The things that strike you as you enter mid-summer Tokyo for the first time are: the heat (stifling), the atmosphere (oppressive), the language barrier (baffling). Strangely fitting then, as we settle into our first performance of the day in the muggy concrete conference halls of Marine Chiba stadium (the city’s answer to Earls Court) is the Big Pink’s set.
The debut Japanese performance from the London band is every bit as disorientating as the squirming, sticky throng could have wanted. In between the skull-cracking waves of wall-of-din sonic smog, and woozy, heady melodies we’re treated to recollections of Milo and Robbie’s visit to a rent-a-puppy cuddling boutique earlier that day. Too You To Ruff? Sorry.
It’s all a bit close to home for a 11,000 mile trip, as Milo Cordell’s lodger, Mr Jack Penate transforms the heavy, damp air into a carnival of trustifarian balaeria with a torrent of euphorically received cuts from his new album. As ‘Tonight’s Today’ brought things to a close everyone had joined Jack on the cool, breezy deck of his speedboat for a round of sangria as he took a jaunt round his imaginary Ibiza get-a-way retreat.
Now, with the evening and severe jetlag setting in, and after observing some splashes of local talent, it was time to prepare for the evening’s headline set in the main Chiba Marine baseball arena. Three enormous letters were billboarding the back of the stage, white on black: M, C, R.
As we had artist passes and it was raining we asked backstage if there was any sneaky back-route to the main arena. Through some garbled non-communication/sign-language to several backstage staff that mainly involved gesturing to our wristbands, me and my companion ended up in the back of our own personal shuttle bus headed round the back of the stadium away from the crowds. “Wouldn’t it be funny,” we joked. “If we stepped outside and Gerard was waiting their for us, and the bouncers were ushering us onto stage.” Well, we didn’t get ushered onto the stage, but, Gerard was there, doing his hair, and the bouncers certainly didn’t stop us going on stage.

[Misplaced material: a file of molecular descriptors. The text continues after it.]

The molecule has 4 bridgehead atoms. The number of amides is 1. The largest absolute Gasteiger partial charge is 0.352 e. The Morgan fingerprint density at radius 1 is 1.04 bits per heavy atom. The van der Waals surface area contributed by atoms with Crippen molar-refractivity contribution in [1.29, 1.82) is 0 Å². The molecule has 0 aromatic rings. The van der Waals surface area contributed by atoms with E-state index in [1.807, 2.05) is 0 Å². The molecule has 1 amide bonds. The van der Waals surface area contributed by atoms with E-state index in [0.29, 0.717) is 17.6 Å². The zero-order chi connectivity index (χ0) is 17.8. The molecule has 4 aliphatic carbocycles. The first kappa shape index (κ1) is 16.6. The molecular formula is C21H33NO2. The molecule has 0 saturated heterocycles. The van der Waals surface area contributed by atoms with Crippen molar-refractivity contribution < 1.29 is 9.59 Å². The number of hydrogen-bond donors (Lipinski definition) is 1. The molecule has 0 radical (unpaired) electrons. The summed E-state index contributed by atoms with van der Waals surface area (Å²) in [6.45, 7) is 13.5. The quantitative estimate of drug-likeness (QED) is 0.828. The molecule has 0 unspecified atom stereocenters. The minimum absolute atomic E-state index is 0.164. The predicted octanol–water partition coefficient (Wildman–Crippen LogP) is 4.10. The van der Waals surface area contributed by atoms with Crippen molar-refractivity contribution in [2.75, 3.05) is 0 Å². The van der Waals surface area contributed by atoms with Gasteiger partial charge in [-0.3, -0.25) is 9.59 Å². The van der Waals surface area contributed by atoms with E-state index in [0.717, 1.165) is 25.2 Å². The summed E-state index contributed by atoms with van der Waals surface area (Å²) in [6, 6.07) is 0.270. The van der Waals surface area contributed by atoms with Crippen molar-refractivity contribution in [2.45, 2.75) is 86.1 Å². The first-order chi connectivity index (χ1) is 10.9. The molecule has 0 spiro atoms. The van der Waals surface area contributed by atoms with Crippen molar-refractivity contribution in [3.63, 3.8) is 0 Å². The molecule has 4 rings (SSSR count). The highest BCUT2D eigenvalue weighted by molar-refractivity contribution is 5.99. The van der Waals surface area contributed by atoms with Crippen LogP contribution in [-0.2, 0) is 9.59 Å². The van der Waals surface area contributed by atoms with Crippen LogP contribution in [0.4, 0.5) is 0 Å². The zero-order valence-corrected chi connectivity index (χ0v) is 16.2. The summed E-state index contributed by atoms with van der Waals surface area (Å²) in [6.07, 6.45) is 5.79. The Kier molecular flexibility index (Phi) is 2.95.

Here’s what followed:
I guess the whole Black Parade-era costume and theatrics is long-forgotten now, but the showtune-esque pomp powered them through a set of oldies, not so oldies and a couple of brand-spankers. Including this one called ‘Death Before Disco’. It’s an urgent jet-stream of head-back punk’n’roll, more in line with their take on Dylan’s ‘Desolation Row’ than the cabaret of the last album.
I’m not sure what the safety/distance regulations are on pyrotechnics, what with innocent stragglers wandering about stage’n’all, but considering the fact that no one within a three metre radius of us left the stage with any eyelashes or eyebrows, I think they may have been exceeded.
I think moments like this are what invented the term ‘stemo’ (= stadium emo).
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For the encore the band went offstage, only for Gerard to miraculously appear David Copperfield-style on a massive riser in the middle of the stadium for a shmaltzy keyboard serenade. You can see drummer Bob Bryar stumbling around in front of us…
This would have been a really cute gesture if the translator working with the band hadn’t ‘accidently’ given them the symbols for “eyeliner’s for girls!’
Here’s the set-list we nabbed from the keyboardist, geek-out, if you’re that way inclined… Check the bloody pyro.
On the train home our night reached his climax when we discovered that MGMT are so lazy they’ve hired they’re own Japanese franchise band rather than tour over here…